As a senior in her last semester, Emily has taken many credits over the past four years. When asked what her favorite memory was from all of her classes, I was once more whisked back to Dr. Bittel’s children’s literature class. She reiterated that taking this class helped her “find a focus and find my interest and what I wanted to know most about.” She also describes this class as, “a realization because I really like this and I could really do something with this.”
At the end of the interview, Emily had some advice she wished to offer to new English majors, from a senior to a freshman. She states, “everything you read, try to get something out of it. Look at why you’re assigned to read and find out why you’re studying this in the first place and what you can take from it.”
It was a busy and chaotic Wednesday afternoon in the Learning Commons, with students running around grabbing food and beverages before their next class. Aaron and I had agreed to meet up in the Learning Commons to prepare this article on his life here at Marywood. Aaron Riley is a senior English major at Marywood University. He chose English because he “likes to read from time to time and likes writing.”
Growing up, Aaron has always been a fan of the fantasy genre, especially books on Arthurian legends. After reading these types of books, he wrote his first book, and this excursion into writing spearheaded his interest in writing by turning it into a hobby. Aaron decided to come to Maywood because he had an interest in writing as well as reading and stated that “Marywood would help me expand on my writing.” One of the hardest things he has to deal with as an English major is “finding evidence to incorporate into my essays that support [his] topic.” Part of the process for college seniors to graduate is to create a senior capstone. Aaron’s capstone topic is familiar as well as brave He is taking King Lear, Richard III, and Macbeth (three of Shakespeare’s plays) and is going to focus on the fate of the characters, how the characters try and change their fate, and what happens to them because they are trying to change their fate. Aaron was guided to also look at the social class of the characters as well as the gender of the characters and connect the three seemingly different characters to each other.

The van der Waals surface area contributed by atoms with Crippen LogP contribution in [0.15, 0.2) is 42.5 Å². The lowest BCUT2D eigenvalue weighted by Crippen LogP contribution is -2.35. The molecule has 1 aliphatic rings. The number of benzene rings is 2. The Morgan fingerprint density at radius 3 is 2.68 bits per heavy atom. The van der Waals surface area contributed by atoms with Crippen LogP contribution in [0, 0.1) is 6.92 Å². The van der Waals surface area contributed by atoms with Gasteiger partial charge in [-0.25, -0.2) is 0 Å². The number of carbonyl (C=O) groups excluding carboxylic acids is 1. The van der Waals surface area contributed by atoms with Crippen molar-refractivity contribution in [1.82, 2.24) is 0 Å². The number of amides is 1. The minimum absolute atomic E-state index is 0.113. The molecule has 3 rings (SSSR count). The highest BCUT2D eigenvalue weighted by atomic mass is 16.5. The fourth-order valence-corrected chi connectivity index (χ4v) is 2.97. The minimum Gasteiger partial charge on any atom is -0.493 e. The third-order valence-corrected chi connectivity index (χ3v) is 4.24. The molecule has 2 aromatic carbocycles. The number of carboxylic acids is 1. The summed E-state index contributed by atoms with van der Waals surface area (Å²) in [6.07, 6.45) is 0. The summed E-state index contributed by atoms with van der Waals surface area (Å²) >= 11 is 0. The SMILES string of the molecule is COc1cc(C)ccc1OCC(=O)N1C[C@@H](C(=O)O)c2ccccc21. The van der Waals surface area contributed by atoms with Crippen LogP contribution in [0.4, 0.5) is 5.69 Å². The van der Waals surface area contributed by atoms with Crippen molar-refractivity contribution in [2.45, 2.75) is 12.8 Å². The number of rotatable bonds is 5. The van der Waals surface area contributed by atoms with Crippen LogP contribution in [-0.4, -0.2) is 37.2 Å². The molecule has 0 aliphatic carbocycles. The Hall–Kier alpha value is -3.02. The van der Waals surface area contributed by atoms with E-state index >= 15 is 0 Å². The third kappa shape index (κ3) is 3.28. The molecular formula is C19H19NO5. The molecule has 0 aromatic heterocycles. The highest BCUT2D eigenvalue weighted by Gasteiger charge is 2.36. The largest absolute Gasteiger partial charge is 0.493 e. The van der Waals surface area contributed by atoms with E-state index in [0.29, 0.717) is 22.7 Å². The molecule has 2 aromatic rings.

With regard to what he wants to do after college, Aaron said, “I am planning on looking for employment in the Scranton area as a writer for a newspaper to become financially stable before attending graduate school to get a masters in English.” His dream is to write for a newspaper or become a published author. His parting advice to people new to the English major is to “be prepared for a lot of analysis and critical reading. Practice analyzing books so you are able to use what you analyzed in your papers.” Aaron enjoyed all of his classes and teachers; however, he does not have a favorite in his four years here at Marywood.